What Is Stopping Norwegian Firms from Innovating Their Business Models?

By Krysta Alexa Singh and Tina Saebi

1 November 2018 08:34

What Is Stopping Norwegian Firms from Innovating Their Business Models?

In a study on Norwegian companies, Krysta Alexa Singh and Associate Prof. Tina Saebi discuss the barriers that are holding back managers to re-invent their business model.

Companies that continuously search for opportunities to innovate and redesign their business model are found to achieve higher growth rates and return to market share. The need for innovative business models is especially relevant with regard to strengthening the competitiveness of Norwegian companies. With the onset of the “Fourth Industrial Revolution” (as it is referred to by some economists), we can expect an acceleration in global competition paired with increased digitalization and shifting consumer trends that will contribute to the need for new business models that take advantage of these ongoing developments.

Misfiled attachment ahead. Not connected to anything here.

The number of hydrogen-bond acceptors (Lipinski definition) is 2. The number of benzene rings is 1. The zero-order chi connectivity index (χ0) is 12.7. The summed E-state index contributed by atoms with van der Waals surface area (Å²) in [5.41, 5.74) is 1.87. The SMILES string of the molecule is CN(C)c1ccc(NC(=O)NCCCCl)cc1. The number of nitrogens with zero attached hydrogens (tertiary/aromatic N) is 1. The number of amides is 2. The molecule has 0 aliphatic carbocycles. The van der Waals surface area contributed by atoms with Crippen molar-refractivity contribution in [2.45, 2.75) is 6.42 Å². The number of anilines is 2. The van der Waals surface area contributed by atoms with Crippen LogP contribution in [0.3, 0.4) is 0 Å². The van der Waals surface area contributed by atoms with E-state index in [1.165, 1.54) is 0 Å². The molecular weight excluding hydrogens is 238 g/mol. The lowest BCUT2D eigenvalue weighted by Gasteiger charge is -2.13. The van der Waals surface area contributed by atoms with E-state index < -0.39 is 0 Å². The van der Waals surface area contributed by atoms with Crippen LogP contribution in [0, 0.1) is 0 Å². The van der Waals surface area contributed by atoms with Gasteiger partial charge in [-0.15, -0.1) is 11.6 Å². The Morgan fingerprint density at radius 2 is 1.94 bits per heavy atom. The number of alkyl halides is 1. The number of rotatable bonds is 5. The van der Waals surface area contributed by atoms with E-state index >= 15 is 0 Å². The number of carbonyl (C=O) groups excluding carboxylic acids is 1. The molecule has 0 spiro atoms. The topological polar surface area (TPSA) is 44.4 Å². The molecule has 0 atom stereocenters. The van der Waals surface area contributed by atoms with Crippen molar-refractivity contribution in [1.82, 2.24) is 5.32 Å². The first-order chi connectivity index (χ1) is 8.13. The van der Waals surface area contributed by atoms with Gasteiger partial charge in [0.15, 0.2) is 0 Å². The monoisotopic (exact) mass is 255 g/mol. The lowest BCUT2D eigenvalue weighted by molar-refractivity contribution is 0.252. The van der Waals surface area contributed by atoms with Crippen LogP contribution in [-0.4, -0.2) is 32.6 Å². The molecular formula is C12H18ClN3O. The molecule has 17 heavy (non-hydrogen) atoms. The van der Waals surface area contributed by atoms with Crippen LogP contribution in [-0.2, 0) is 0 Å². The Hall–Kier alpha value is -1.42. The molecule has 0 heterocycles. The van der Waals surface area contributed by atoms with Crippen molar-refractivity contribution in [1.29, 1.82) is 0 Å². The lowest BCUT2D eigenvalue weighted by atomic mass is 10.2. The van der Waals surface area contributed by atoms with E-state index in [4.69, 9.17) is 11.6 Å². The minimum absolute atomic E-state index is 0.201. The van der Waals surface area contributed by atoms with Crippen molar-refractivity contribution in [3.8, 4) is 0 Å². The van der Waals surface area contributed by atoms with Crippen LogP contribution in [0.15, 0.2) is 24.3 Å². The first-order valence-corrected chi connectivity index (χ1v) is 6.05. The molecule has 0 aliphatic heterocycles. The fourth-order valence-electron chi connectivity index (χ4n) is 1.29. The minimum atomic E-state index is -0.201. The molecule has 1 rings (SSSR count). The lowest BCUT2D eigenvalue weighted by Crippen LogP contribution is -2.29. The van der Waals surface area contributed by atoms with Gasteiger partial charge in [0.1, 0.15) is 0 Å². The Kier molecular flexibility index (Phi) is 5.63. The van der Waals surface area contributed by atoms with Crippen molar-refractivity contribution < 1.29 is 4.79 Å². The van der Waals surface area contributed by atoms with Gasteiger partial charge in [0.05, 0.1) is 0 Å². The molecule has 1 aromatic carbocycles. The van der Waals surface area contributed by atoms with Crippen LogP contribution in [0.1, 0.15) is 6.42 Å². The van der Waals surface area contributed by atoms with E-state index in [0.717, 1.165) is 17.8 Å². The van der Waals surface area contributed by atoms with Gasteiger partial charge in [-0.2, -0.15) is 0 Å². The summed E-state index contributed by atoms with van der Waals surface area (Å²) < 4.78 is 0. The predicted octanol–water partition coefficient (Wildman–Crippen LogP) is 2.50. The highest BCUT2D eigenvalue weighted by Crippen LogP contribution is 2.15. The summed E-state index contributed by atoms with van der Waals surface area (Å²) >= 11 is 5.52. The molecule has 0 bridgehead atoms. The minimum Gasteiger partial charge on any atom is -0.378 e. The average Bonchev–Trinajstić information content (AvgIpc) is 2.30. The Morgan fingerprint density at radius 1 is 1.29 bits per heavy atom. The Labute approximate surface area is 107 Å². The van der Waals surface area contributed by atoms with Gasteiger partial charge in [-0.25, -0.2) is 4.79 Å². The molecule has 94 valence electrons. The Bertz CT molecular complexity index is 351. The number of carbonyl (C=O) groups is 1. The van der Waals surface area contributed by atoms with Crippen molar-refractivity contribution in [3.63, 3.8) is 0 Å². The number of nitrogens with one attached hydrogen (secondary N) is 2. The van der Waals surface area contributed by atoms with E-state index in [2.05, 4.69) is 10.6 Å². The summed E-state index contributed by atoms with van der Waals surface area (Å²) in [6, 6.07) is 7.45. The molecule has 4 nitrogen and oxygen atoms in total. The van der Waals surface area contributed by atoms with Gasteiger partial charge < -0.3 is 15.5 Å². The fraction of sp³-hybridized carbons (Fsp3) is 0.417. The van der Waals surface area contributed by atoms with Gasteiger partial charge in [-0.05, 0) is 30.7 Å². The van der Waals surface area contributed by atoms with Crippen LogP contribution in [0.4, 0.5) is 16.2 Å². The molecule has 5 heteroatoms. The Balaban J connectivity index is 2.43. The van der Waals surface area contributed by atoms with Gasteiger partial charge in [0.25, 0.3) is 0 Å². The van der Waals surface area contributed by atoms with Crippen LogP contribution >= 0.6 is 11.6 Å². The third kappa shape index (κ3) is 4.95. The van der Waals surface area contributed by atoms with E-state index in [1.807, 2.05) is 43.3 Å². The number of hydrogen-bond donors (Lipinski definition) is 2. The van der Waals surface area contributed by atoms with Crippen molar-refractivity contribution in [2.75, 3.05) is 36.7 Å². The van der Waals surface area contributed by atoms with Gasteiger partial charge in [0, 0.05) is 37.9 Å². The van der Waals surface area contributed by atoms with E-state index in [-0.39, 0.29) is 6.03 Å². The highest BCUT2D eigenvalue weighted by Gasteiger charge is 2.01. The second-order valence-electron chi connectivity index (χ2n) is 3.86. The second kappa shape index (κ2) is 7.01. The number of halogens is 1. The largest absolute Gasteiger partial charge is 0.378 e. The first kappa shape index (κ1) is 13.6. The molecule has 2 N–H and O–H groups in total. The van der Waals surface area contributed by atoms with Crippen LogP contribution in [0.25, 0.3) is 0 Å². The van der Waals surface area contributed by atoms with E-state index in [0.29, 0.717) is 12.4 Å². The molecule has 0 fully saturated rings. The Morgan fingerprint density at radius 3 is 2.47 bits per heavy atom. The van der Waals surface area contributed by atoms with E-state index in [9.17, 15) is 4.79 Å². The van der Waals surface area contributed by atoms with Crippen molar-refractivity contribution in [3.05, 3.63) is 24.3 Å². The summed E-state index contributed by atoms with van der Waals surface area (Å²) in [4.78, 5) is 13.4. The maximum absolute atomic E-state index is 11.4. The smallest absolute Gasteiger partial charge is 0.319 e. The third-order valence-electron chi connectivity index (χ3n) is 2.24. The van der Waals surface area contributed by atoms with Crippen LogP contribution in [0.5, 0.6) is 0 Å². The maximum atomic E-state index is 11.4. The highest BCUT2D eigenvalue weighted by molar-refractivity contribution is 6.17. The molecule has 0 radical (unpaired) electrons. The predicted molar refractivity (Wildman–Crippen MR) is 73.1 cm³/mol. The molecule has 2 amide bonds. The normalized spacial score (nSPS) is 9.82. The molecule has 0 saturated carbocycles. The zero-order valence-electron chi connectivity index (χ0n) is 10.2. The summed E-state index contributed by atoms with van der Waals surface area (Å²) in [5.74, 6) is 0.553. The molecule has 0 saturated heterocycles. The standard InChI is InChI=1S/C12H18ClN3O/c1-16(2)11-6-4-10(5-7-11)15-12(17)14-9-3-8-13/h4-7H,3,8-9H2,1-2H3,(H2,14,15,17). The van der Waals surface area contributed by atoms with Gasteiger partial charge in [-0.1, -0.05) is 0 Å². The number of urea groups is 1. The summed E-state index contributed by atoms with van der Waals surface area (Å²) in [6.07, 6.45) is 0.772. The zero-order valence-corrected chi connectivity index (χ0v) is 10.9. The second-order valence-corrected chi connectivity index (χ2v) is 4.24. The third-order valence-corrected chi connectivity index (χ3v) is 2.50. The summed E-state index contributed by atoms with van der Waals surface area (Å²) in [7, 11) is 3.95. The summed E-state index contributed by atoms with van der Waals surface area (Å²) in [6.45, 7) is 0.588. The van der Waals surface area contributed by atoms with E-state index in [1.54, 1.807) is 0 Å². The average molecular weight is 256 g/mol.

Notably, many of the top 100 world’s most innovative companies are not known for their massive R&D spending or technological leadership (Saebi, 2016). What differentiates these companies from less innovative ones is their ability to incorporate innovative thinking into their business model design. Results from the recent Norwegian Innovation Index survey indicate that companies that are able to (1) deliver high-quality goods and services, (2) innovate on a regular basis, and (3) launch innovations that trigger active emotions are perceived as more attractive by customers, which, in turn, enhances customer loyalty towards the company (Andreassen, Lervik-Olsen & Kurtmollaiev, 2017a). However, “in a number of international rankings of nations’ innovativeness, Norway lags far behind its neighbouring countries Sweden, Denmark and Finland” (Andreassen et al., 2017b). More specifically, a recent survey among Norwegian companies showed that only a small percentage of companies had innovated their business model in the past five years (Saebi & Singh, 2015). This raises the question of why, despite acknowledging the importance and necessity of engaging in innovation, many firms struggle to do so.

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